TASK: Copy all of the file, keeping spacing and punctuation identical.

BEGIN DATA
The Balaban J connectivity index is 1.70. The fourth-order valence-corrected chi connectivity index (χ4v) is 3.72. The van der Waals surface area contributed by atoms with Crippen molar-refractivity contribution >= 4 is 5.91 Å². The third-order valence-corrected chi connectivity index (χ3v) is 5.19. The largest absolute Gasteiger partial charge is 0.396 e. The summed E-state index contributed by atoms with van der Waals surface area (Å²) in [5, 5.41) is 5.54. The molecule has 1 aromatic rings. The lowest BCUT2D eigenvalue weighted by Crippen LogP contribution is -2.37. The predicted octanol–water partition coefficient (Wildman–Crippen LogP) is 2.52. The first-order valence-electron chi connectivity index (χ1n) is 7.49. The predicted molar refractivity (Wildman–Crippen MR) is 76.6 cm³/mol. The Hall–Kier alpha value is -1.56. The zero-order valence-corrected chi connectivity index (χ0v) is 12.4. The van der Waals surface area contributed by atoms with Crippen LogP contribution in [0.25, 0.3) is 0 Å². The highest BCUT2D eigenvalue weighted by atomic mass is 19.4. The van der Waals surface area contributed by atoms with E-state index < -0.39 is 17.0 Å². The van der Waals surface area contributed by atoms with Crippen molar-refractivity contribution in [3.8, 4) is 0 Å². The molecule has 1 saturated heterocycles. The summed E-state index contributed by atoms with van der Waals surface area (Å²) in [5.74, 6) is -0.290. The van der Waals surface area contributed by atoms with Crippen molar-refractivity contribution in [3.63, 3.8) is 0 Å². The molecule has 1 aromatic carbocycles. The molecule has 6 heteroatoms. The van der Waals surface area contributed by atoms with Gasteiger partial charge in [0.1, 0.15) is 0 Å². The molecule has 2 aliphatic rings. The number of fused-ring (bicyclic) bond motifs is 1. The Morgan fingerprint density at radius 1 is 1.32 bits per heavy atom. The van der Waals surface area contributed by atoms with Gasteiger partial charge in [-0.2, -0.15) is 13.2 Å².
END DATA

The Balaban J connectivity index is 1.70. The fourth-order valence-corrected chi connectivity index (χ4v) is 3.72. The van der Waals surface area contributed by atoms with Crippen molar-refractivity contribution >= 4 is 5.91 Å². The third-order valence-corrected chi connectivity index (χ3v) is 5.19. The largest absolute Gasteiger partial charge is 0.396 e. The summed E-state index contributed by atoms with van der Waals surface area (Å²) in [5, 5.41) is 5.54. The molecule has 1 aromatic rings. The lowest BCUT2D eigenvalue weighted by Crippen LogP contribution is -2.37. The predicted octanol–water partition coefficient (Wildman–Crippen LogP) is 2.52. The first-order valence-electron chi connectivity index (χ1n) is 7.49. The predicted molar refractivity (Wildman–Crippen MR) is 76.6 cm³/mol. The Hall–Kier alpha value is -1.56. The zero-order valence-corrected chi connectivity index (χ0v) is 12.4. The van der Waals surface area contributed by atoms with Crippen LogP contribution in [0.25, 0.3) is 0 Å². The highest BCUT2D eigenvalue weighted by atomic mass is 19.4. The van der Waals surface area contributed by atoms with E-state index < -0.39 is 17.0 Å². The van der Waals surface area contributed by atoms with Crippen molar-refractivity contribution in [3.8, 4) is 0 Å². The molecule has 1 saturated heterocycles. The summed E-state index contributed by atoms with van der Waals surface area (Å²) in [5.74, 6) is -0.290. The van der Waals surface area contributed by atoms with Crippen molar-refractivity contribution in [3.63, 3.8) is 0 Å². The molecule has 1 aromatic carbocycles. The molecule has 6 heteroatoms. The van der Waals surface area contributed by atoms with Gasteiger partial charge in [0.1, 0.15) is 0 Å². The molecule has 2 aliphatic rings. The number of fused-ring (bicyclic) bond motifs is 1. The Morgan fingerprint density at radius 1 is 1.32 bits per heavy atom. The van der Waals surface area contributed by atoms with Gasteiger partial charge in [-0.2, -0.15) is 13.2 Å².